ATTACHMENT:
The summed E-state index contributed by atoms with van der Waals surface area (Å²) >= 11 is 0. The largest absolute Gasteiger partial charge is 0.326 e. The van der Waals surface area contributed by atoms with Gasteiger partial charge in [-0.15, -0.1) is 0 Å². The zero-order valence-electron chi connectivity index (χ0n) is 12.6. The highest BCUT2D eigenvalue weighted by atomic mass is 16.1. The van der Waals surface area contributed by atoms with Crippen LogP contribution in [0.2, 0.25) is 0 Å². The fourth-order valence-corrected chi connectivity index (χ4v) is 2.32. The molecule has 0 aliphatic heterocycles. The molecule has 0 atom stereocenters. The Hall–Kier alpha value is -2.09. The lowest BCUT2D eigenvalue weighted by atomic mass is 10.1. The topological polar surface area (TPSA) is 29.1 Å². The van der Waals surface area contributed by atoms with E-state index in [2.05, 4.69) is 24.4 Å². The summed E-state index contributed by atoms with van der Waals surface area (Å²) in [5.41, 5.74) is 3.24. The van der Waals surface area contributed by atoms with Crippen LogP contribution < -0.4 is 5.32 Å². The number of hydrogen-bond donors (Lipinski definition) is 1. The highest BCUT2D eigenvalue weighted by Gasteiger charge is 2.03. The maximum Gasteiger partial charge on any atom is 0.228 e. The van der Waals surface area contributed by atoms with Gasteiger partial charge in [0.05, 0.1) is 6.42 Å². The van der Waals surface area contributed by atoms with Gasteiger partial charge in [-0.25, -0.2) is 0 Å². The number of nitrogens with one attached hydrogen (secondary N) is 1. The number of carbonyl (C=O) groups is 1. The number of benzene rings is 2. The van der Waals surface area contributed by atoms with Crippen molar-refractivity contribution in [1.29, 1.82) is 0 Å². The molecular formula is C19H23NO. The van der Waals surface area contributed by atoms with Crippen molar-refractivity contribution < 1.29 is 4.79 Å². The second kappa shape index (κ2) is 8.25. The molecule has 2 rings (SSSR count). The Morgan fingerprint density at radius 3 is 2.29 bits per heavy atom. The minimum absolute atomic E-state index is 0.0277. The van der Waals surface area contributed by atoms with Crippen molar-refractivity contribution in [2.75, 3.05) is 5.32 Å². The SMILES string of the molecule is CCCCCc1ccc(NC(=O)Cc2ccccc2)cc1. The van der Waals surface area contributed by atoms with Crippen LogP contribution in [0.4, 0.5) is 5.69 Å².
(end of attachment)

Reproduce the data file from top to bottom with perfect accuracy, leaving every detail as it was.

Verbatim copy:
The summed E-state index contributed by atoms with van der Waals surface area (Å²) >= 11 is 0. The largest absolute Gasteiger partial charge is 0.326 e. The van der Waals surface area contributed by atoms with Gasteiger partial charge in [-0.15, -0.1) is 0 Å². The zero-order valence-electron chi connectivity index (χ0n) is 12.6. The highest BCUT2D eigenvalue weighted by atomic mass is 16.1. The van der Waals surface area contributed by atoms with Crippen LogP contribution in [0.2, 0.25) is 0 Å². The fourth-order valence-corrected chi connectivity index (χ4v) is 2.32. The molecule has 0 aliphatic heterocycles. The molecule has 0 atom stereocenters. The Hall–Kier alpha value is -2.09. The lowest BCUT2D eigenvalue weighted by atomic mass is 10.1. The topological polar surface area (TPSA) is 29.1 Å². The van der Waals surface area contributed by atoms with E-state index in [2.05, 4.69) is 24.4 Å². The summed E-state index contributed by atoms with van der Waals surface area (Å²) in [5.41, 5.74) is 3.24. The van der Waals surface area contributed by atoms with Crippen LogP contribution < -0.4 is 5.32 Å². The number of hydrogen-bond donors (Lipinski definition) is 1. The highest BCUT2D eigenvalue weighted by Gasteiger charge is 2.03. The maximum Gasteiger partial charge on any atom is 0.228 e. The van der Waals surface area contributed by atoms with Gasteiger partial charge in [0.05, 0.1) is 6.42 Å². The van der Waals surface area contributed by atoms with Gasteiger partial charge in [-0.25, -0.2) is 0 Å². The number of nitrogens with one attached hydrogen (secondary N) is 1. The number of carbonyl (C=O) groups is 1. The number of benzene rings is 2. The van der Waals surface area contributed by atoms with Crippen molar-refractivity contribution in [1.29, 1.82) is 0 Å². The molecular formula is C19H23NO. The van der Waals surface area contributed by atoms with Crippen molar-refractivity contribution < 1.29 is 4.79 Å². The second kappa shape index (κ2) is 8.25. The molecule has 2 rings (SSSR count). The Morgan fingerprint density at radius 3 is 2.29 bits per heavy atom. The minimum absolute atomic E-state index is 0.0277. The van der Waals surface area contributed by atoms with Crippen molar-refractivity contribution in [2.75, 3.05) is 5.32 Å². The SMILES string of the molecule is CCCCCc1ccc(NC(=O)Cc2ccccc2)cc1. The van der Waals surface area contributed by atoms with Crippen LogP contribution in [0.4, 0.5) is 5.69 Å².